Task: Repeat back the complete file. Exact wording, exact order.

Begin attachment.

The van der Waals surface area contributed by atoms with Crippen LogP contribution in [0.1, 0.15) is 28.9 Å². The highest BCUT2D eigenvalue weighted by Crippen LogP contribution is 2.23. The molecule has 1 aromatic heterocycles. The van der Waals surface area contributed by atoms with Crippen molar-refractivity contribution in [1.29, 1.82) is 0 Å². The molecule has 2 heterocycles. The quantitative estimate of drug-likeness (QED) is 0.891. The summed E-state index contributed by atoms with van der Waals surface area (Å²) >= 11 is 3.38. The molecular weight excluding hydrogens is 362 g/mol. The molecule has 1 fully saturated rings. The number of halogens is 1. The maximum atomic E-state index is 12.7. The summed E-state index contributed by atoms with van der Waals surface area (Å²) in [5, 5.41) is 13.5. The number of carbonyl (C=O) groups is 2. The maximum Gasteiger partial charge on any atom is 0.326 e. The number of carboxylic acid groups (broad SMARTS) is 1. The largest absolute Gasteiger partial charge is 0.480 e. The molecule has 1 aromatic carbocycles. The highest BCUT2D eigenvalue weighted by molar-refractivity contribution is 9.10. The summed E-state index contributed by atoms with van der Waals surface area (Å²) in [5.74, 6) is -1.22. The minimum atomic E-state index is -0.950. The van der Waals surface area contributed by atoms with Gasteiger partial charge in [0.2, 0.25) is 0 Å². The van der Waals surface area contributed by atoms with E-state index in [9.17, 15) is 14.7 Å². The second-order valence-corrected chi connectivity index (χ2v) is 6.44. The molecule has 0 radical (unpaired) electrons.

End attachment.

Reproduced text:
The van der Waals surface area contributed by atoms with Crippen LogP contribution in [0.1, 0.15) is 28.9 Å². The highest BCUT2D eigenvalue weighted by Crippen LogP contribution is 2.23. The molecule has 1 aromatic heterocycles. The van der Waals surface area contributed by atoms with Crippen molar-refractivity contribution in [1.29, 1.82) is 0 Å². The molecule has 2 heterocycles. The quantitative estimate of drug-likeness (QED) is 0.891. The summed E-state index contributed by atoms with van der Waals surface area (Å²) >= 11 is 3.38. The molecular weight excluding hydrogens is 362 g/mol. The molecule has 1 fully saturated rings. The number of halogens is 1. The maximum atomic E-state index is 12.7. The summed E-state index contributed by atoms with van der Waals surface area (Å²) in [5, 5.41) is 13.5. The number of carbonyl (C=O) groups is 2. The maximum Gasteiger partial charge on any atom is 0.326 e. The number of carboxylic acid groups (broad SMARTS) is 1. The largest absolute Gasteiger partial charge is 0.480 e. The molecule has 1 aromatic carbocycles. The highest BCUT2D eigenvalue weighted by molar-refractivity contribution is 9.10. The summed E-state index contributed by atoms with van der Waals surface area (Å²) in [5.74, 6) is -1.22. The minimum atomic E-state index is -0.950. The van der Waals surface area contributed by atoms with Gasteiger partial charge in [0.2, 0.25) is 0 Å². The van der Waals surface area contributed by atoms with E-state index in [9.17, 15) is 14.7 Å². The second-order valence-corrected chi connectivity index (χ2v) is 6.44. The molecule has 0 radical (unpaired) electrons.